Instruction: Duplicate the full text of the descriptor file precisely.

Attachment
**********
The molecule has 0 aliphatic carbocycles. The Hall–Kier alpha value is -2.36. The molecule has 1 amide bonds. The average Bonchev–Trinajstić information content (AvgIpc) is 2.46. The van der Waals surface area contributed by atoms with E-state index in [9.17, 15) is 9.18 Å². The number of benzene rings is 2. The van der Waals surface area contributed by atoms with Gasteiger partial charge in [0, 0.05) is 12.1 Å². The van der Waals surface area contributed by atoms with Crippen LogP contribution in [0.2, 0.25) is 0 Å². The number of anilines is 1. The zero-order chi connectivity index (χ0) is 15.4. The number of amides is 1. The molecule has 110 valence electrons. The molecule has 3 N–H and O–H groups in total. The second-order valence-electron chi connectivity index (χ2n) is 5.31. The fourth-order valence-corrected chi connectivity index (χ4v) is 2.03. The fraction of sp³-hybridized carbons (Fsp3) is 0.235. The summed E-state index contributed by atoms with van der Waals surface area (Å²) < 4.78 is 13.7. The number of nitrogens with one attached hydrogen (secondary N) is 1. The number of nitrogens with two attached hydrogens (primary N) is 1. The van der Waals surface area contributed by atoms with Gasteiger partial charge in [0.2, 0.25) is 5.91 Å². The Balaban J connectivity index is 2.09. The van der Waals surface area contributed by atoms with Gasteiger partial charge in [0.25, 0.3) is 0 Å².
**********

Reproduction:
The molecule has 0 aliphatic carbocycles. The Hall–Kier alpha value is -2.36. The molecule has 1 amide bonds. The average Bonchev–Trinajstić information content (AvgIpc) is 2.46. The van der Waals surface area contributed by atoms with E-state index in [9.17, 15) is 9.18 Å². The number of benzene rings is 2. The van der Waals surface area contributed by atoms with Gasteiger partial charge in [0, 0.05) is 12.1 Å². The van der Waals surface area contributed by atoms with Crippen LogP contribution in [0.2, 0.25) is 0 Å². The number of anilines is 1. The zero-order chi connectivity index (χ0) is 15.4. The number of amides is 1. The molecule has 110 valence electrons. The molecule has 3 N–H and O–H groups in total. The second-order valence-electron chi connectivity index (χ2n) is 5.31. The fourth-order valence-corrected chi connectivity index (χ4v) is 2.03. The fraction of sp³-hybridized carbons (Fsp3) is 0.235. The summed E-state index contributed by atoms with van der Waals surface area (Å²) < 4.78 is 13.7. The number of nitrogens with one attached hydrogen (secondary N) is 1. The number of nitrogens with two attached hydrogens (primary N) is 1. The van der Waals surface area contributed by atoms with Gasteiger partial charge in [0.2, 0.25) is 5.91 Å². The Balaban J connectivity index is 2.09. The van der Waals surface area contributed by atoms with Gasteiger partial charge in [0.25, 0.3) is 0 Å².